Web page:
My mother has always been an exceptionally strong woman. After many health problems following the birth of my younger brother, I had grown accustomed to openly discussing her well being and new treatments and surgeries she would undergo. So when I started hearing fragmented and hushed phone conversations with family and friends, I knew something was going on. "No, it's going to be fine . . ." I heard her say. "I mean in terms of reconstruction . . . I just don't know . . ." Her voice trailed off. I can't say exactly when it was that the pieces of the puzzle fell into place for me, but over a short period of time it became strikingly clear that this was not just any health complication.
"I know there's something really wrong." I told my best friend, Tyler, who guaranteed me that my mom would tell me if anything was going on. I simply waited. One day, after neglecting to put my flat iron away after using it, my mild-mannered mom came storming into myr oom in a rage, loudly reprimanding me for never helping around the house or being of any assistance to her. Taken back, I sarcastically replied in an equally as loud voice, "Yeah, I'm a terrible daughter. Must really suck to be you.? Immediately regretting what I had said, I saw her face contort and she shrieked "No, actually sucks to be you! What are you going to do when I'm not around? I have cancer. So, really, good luck." And with that she left my room, got in the car, and drove away.
I sat in stunned silence at the events that had just unfolded. My dad quietly entered my room and sat beside meas I broke down in tears. "She's just upset. It's okay." He soothed. "God, what is she even thinking by leaving like that?" I said through broken sobs. "She's just . . . running away from herself for a bit. Taking a break from what she's got on her shoulders right now."
My mom returned home that night a different person. We sat and talked for a while about her diagnosis and treatment options. She had breast cancer, and was leaning towards a double mastectomy (the surgical removal of both breasts) and a chest reconstruction surgery. I was now more at ease with the situation, but still fearful for the toll the coming months would take on my mom and my family. She assured me everything would go smoothly.
That summer was filled with countless doctors' appointments. My mom, dad, brother, and I attended every one of them. I always waited in the lobby and babysat my brother, who was 9 at the time. We both looked on at the many bald and frail looking patients that surrounded us in the cancer ward, and wondered if mom was going to look something like that in the near future.
In the winter she was scheduled to undergo her operation. The morning of her surgery I awoke to a hand-written letter on the kitchen counter. "I love you so much," it read. "Please help Dad out. I know this is really difficult for him. Tell your brother I love him. Both of you, please behave." I read through my letter in full and then reluctantly ripped it up and threw it away. I didn't want to believe these were the last words she was leaving me with. The entire letter just sounded like a big final goodbye, which I wasn't ready for.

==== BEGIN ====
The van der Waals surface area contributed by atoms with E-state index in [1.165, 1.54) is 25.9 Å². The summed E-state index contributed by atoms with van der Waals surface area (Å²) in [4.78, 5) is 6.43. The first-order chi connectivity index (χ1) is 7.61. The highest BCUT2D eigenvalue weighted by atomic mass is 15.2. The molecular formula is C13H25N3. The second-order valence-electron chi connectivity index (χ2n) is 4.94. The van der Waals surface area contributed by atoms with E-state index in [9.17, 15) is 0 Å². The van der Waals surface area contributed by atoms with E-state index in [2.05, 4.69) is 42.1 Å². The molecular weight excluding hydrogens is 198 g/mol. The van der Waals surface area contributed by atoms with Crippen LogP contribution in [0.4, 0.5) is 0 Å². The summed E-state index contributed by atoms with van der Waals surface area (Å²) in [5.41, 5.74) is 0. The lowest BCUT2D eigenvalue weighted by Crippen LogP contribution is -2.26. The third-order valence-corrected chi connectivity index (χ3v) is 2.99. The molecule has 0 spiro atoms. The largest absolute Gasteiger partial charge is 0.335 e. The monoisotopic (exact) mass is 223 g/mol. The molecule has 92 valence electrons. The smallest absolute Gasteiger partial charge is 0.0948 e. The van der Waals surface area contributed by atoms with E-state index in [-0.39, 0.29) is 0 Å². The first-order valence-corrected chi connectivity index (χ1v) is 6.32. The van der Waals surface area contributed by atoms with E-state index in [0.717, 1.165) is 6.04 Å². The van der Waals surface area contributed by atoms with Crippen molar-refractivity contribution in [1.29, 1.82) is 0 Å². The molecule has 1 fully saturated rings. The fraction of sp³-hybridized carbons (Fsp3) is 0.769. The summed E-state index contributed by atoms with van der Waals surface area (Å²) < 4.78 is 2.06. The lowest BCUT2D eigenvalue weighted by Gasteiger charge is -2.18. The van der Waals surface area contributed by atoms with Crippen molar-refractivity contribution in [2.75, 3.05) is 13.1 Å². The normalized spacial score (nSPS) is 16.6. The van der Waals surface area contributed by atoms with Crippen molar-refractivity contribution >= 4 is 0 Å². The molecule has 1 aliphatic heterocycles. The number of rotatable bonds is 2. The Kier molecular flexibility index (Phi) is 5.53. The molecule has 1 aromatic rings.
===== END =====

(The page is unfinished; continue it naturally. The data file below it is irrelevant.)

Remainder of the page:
After a long day of waiting, she emerged from her operation. It had gone well, and I was relieved. My dad and I were allowed access into the recovery ward immediately after she exited surgery. She looked so small and weak in the giant hospital bed. Tubes exited her body in every direction. My dad bent over the machines and kissed her pale forehead. The scene was simply surreal and felt like something out of a daytime hospital drama. I was overcome with emotion and asked to wait outside until we hastily exited the hospital for the night.
In time, my mom gained her strength back. However, several months after her surgery we discovered chemotherapy was necessary to her recovery. I spent many sleepless nights picturing my beloved mother bald. I imagined she would look wise and regal. Then one day she came home with a shaved head. "I'm going to start losing my hair soon and don't want it falling out in patches. I figured now was the right time." She said matter-of-factly. And that was that. For the first several weeks she clung to a short, brown wig whenever she was out in public. She constantly complained about it being hot and itchy.
One hot summer day we stopped into a Dunkin' Donuts and, before getting out of the car, she took her wig off and simply stated, "I don't need that anymore." We entered the store and immediately all eyes were locked on her shiny bald head. I received stares of sympathy from everyone I made eye contact with. It was as if we were part of a traveling circus, and my mom was the main event. But my mom, strong as ever, just sauntered up to the counter and ordered two iced coffees as if not a hair was out of place (pun intended.)
We endured many more months of passerby's stares at my mom's lack of hair. By early winter my mom had completed all of her chemotherapy sessions and was deemed "cancer free". Slowly but surely, life regained normalcy. My family didn't live in fear of my mom's fluctuating health any longer. To this day, she remains very healthy and we all remain very thankful.